Opening up is one of the key ways that writing helps us. Whilst there is yet to be one reigning theory as to why writing can make us feel both emotionally and physically better, letting go of inhibition is probably the most cited.

“Let yourself be gutted. Let it open you. Start here.”
– Cheryl Strayed –

It’s hard to be completely honest with ourselves and perhaps not always best-advised, if we’re really close to a trauma or struggling to come to terms with something. But, when it feels right, this is one of the number one ways that writing can make us happier.

Try it Tip #2

Writing expressively is a way of both exploring our deepest thoughts and feelings about difficult events, and unburdening ourselves of them. If there is an event from your past, the facts of which you are finding it hard to cope with (a break up, job loss, or bereavement) take 20 quiet minutes to write, compassionately and non-judgmentally, about how it makes you feel. Give yourself permission to tear up the pages afterwards, so that you can be truly candid. Important: if it is a very recent trauma, proceed with caution or write alongside a counselor or trusted friend. Writing about trauma can set in motion profound reflections that, whilst often helpful, can also be painful and upsetting.

If you try this over three days, you’ll have completed the standard ‘expressive writing’ paradigm within psychology, shown to promote myriad physical and emotional health benefits. But opening up comes in many forms, and it is not always just about the tough stuff, which brings me to Step 3…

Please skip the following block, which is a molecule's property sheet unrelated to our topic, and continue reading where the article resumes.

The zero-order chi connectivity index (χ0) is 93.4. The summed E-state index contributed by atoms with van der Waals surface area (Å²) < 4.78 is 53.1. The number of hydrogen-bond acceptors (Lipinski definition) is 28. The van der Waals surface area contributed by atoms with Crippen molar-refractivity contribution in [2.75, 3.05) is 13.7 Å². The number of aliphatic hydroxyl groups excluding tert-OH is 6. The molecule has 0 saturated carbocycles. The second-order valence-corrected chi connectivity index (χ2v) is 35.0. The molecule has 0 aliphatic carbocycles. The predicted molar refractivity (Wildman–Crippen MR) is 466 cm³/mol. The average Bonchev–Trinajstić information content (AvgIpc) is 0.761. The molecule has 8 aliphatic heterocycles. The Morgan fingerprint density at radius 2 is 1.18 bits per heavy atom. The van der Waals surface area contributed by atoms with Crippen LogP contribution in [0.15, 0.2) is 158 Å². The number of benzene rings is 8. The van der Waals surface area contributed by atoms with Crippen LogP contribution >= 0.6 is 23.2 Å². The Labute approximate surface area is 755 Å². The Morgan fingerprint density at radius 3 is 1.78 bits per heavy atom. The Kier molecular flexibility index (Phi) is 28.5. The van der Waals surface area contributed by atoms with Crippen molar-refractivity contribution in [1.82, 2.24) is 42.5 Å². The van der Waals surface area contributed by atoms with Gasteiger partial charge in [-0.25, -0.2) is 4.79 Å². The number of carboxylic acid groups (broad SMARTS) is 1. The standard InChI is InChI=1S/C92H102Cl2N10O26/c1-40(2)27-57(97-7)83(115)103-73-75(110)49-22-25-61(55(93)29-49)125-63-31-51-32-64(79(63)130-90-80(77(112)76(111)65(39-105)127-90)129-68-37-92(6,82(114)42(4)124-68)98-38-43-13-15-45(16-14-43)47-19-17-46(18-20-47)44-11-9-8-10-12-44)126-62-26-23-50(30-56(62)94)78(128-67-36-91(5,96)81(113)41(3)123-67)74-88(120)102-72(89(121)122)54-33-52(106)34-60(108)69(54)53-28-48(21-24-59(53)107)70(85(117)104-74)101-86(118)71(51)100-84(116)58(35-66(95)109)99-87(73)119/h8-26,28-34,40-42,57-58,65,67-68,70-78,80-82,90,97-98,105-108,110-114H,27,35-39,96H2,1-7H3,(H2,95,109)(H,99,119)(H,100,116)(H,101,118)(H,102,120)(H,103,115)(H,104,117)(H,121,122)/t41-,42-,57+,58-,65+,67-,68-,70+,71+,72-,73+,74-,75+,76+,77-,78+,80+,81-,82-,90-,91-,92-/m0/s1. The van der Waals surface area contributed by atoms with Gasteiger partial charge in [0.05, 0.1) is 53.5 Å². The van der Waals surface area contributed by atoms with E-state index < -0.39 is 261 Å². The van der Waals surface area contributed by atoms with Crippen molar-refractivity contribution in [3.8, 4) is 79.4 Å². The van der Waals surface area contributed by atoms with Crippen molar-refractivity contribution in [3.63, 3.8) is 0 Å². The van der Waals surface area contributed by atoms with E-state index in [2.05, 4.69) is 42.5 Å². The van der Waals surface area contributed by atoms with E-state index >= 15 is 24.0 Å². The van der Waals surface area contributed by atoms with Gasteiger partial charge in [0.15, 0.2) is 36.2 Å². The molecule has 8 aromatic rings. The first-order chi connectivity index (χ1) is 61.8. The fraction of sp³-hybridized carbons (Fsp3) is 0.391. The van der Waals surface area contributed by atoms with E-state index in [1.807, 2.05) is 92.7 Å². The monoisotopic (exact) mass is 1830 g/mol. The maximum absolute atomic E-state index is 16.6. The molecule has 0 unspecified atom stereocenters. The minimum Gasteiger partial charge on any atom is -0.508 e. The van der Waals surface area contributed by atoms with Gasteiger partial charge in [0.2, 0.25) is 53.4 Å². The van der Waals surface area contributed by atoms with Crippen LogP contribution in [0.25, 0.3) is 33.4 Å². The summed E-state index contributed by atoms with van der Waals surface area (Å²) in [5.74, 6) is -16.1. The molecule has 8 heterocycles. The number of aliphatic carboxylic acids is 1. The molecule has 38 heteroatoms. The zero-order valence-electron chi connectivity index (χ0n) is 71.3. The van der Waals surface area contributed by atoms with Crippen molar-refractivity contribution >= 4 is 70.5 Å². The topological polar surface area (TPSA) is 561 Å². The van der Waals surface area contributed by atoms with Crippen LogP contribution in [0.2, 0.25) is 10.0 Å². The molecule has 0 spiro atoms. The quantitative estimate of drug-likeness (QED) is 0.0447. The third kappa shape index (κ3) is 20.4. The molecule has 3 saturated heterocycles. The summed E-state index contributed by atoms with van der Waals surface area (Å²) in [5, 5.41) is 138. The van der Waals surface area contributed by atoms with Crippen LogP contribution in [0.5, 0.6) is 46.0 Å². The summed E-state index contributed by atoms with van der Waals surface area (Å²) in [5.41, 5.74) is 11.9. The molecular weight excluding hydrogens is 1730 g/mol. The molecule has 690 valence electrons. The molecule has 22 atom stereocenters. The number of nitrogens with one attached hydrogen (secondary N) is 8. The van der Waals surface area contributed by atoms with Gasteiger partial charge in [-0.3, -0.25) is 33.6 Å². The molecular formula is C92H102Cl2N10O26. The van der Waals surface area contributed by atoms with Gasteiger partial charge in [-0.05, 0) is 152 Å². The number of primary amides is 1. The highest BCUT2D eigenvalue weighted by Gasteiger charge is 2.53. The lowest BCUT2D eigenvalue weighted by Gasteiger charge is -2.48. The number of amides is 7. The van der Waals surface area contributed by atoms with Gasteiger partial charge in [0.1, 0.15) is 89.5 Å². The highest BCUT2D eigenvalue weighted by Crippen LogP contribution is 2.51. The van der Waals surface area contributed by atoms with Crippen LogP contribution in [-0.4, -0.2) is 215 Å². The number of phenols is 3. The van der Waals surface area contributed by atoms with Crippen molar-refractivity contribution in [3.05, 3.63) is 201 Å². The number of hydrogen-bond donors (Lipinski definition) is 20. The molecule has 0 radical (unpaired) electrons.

3. Write When Things Go Right

In my writing life, this has become my motto. Why? Well, for years I enshrined my woe and misery in the pages of my journal, only to realise it felt like a slap in the face every time I opened it and was met with a timeline of my troubles. Once I started to study positive psychology, and learned the value of accentuating what’s best about life, I thought: why not in my journal too?

“Choose what you pay attention to… choose how you construct meaning from experience.”
– David Foster Wallace –

To be clear, I don’t mean to say only write when things go right – getting the tricky stuff out is essential as we’ve seen in Step 2, but it is not the whole picture. It can be a habit to focus on the tough stuff, in fact we’ve evolved with a negativity bias. Yet our positive emotions have an equal, if not greater evolutionary value, and when our journal becomes a place to build these too, it stops being only a place to feel better and starts being a place to feel great.

Try it Tip #3

Next time you’re having one of ‘those’ days – no, not that kind of day when everything seems to crumble around you, but the other kind: where everything seems to be sprouting beautifully anew & fit-to-burst with potential – write about it. Write your wonder and your wild-optimism. Write what you’re grateful for and what you treasure. Write to remember all the times when the world did you a favour, even though it didn’t have to; from the simple kindness of a stranger to meeting the love of your life.

In writing we get to choose what we pay attention to, as Wallace notes in the quote above. Pay attention to the best parts of your life by recording them in your journal.

That’s the end of this quick get-started guide.

If you liked it, share it. Want more tips on writing to be happier? Read about my ‘WRITE’ model for writing to be happier.